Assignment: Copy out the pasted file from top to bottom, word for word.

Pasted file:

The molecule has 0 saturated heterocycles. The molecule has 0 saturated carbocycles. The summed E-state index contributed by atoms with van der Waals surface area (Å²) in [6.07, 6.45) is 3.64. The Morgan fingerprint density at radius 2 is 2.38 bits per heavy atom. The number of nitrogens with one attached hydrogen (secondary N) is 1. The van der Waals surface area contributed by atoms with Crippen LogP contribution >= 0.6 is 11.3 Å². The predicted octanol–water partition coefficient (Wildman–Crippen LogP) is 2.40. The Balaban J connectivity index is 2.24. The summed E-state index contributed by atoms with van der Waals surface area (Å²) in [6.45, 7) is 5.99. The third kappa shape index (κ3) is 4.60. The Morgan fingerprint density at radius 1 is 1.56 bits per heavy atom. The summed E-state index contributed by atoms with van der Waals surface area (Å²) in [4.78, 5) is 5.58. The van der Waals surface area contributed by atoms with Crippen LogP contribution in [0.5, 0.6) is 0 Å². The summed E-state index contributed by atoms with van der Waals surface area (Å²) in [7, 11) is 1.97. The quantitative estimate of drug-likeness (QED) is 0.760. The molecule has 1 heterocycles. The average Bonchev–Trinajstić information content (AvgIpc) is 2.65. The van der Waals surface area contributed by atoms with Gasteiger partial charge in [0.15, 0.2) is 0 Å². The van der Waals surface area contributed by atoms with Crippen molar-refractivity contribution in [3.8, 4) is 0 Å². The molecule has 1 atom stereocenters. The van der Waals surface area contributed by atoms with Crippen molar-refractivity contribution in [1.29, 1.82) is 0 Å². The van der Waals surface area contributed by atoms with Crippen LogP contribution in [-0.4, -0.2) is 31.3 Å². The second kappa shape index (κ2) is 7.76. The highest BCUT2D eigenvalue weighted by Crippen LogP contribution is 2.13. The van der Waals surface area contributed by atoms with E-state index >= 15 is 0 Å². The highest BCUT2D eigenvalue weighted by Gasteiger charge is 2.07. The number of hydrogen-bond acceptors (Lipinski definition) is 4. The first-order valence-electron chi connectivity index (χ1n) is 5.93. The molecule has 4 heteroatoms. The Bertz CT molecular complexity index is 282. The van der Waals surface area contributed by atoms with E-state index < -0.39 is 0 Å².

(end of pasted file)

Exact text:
The molecule has 0 saturated heterocycles. The molecule has 0 saturated carbocycles. The summed E-state index contributed by atoms with van der Waals surface area (Å²) in [6.07, 6.45) is 3.64. The Morgan fingerprint density at radius 2 is 2.38 bits per heavy atom. The number of nitrogens with one attached hydrogen (secondary N) is 1. The van der Waals surface area contributed by atoms with Crippen LogP contribution >= 0.6 is 11.3 Å². The predicted octanol–water partition coefficient (Wildman–Crippen LogP) is 2.40. The Balaban J connectivity index is 2.24. The summed E-state index contributed by atoms with van der Waals surface area (Å²) in [6.45, 7) is 5.99. The third kappa shape index (κ3) is 4.60. The Morgan fingerprint density at radius 1 is 1.56 bits per heavy atom. The summed E-state index contributed by atoms with van der Waals surface area (Å²) in [4.78, 5) is 5.58. The van der Waals surface area contributed by atoms with Crippen LogP contribution in [0.5, 0.6) is 0 Å². The summed E-state index contributed by atoms with van der Waals surface area (Å²) in [7, 11) is 1.97. The quantitative estimate of drug-likeness (QED) is 0.760. The molecule has 1 heterocycles. The average Bonchev–Trinajstić information content (AvgIpc) is 2.65. The van der Waals surface area contributed by atoms with Gasteiger partial charge in [0.15, 0.2) is 0 Å². The van der Waals surface area contributed by atoms with Crippen molar-refractivity contribution in [3.8, 4) is 0 Å². The molecule has 1 atom stereocenters. The van der Waals surface area contributed by atoms with Crippen molar-refractivity contribution in [1.29, 1.82) is 0 Å². The van der Waals surface area contributed by atoms with Crippen LogP contribution in [-0.4, -0.2) is 31.3 Å². The second kappa shape index (κ2) is 7.76. The highest BCUT2D eigenvalue weighted by Crippen LogP contribution is 2.13. The van der Waals surface area contributed by atoms with E-state index >= 15 is 0 Å². The highest BCUT2D eigenvalue weighted by Gasteiger charge is 2.07. The number of hydrogen-bond acceptors (Lipinski definition) is 4. The first-order valence-electron chi connectivity index (χ1n) is 5.93. The molecule has 4 heteroatoms. The Bertz CT molecular complexity index is 282. The van der Waals surface area contributed by atoms with E-state index < -0.39 is 0 Å².